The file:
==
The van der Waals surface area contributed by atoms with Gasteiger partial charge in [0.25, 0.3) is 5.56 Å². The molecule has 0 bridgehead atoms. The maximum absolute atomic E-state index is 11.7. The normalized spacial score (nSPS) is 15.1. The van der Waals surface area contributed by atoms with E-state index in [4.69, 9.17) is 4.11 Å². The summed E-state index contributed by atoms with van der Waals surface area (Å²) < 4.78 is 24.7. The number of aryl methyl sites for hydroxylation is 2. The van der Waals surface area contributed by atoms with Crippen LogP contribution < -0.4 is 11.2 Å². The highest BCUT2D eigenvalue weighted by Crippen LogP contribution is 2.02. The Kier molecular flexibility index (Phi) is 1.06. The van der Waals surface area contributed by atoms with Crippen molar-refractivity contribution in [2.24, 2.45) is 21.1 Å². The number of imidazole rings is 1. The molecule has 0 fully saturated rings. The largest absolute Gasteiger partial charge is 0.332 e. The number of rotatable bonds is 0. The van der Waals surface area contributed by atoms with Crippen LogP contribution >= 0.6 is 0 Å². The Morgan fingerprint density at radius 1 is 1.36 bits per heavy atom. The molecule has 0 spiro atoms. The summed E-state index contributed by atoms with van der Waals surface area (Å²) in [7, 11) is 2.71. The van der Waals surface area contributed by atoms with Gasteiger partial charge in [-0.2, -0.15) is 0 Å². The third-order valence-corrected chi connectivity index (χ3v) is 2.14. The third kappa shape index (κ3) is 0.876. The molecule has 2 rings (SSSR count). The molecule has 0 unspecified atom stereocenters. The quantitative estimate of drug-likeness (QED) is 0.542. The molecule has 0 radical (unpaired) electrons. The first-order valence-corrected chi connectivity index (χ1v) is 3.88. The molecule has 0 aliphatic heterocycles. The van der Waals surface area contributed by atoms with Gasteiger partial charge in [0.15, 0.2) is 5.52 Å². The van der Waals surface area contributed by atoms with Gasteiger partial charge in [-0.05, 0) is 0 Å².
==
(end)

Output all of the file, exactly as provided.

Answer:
The van der Waals surface area contributed by atoms with Gasteiger partial charge in [0.25, 0.3) is 5.56 Å². The molecule has 0 bridgehead atoms. The maximum absolute atomic E-state index is 11.7. The normalized spacial score (nSPS) is 15.1. The van der Waals surface area contributed by atoms with E-state index in [4.69, 9.17) is 4.11 Å². The summed E-state index contributed by atoms with van der Waals surface area (Å²) < 4.78 is 24.7. The number of aryl methyl sites for hydroxylation is 2. The van der Waals surface area contributed by atoms with Crippen LogP contribution < -0.4 is 11.2 Å². The highest BCUT2D eigenvalue weighted by Crippen LogP contribution is 2.02. The Kier molecular flexibility index (Phi) is 1.06. The van der Waals surface area contributed by atoms with Crippen molar-refractivity contribution in [2.24, 2.45) is 21.1 Å². The number of imidazole rings is 1. The molecule has 0 fully saturated rings. The largest absolute Gasteiger partial charge is 0.332 e. The number of rotatable bonds is 0. The van der Waals surface area contributed by atoms with Crippen LogP contribution >= 0.6 is 0 Å². The Morgan fingerprint density at radius 1 is 1.36 bits per heavy atom. The molecule has 0 spiro atoms. The summed E-state index contributed by atoms with van der Waals surface area (Å²) in [7, 11) is 2.71. The van der Waals surface area contributed by atoms with Gasteiger partial charge in [-0.2, -0.15) is 0 Å². The third-order valence-corrected chi connectivity index (χ3v) is 2.14. The third kappa shape index (κ3) is 0.876. The molecule has 2 rings (SSSR count). The molecule has 0 unspecified atom stereocenters. The quantitative estimate of drug-likeness (QED) is 0.542. The molecule has 0 radical (unpaired) electrons. The first-order valence-corrected chi connectivity index (χ1v) is 3.88. The molecule has 0 aliphatic heterocycles. The van der Waals surface area contributed by atoms with Gasteiger partial charge in [0.15, 0.2) is 5.52 Å². The van der Waals surface area contributed by atoms with Gasteiger partial charge in [-0.05, 0) is 0 Å².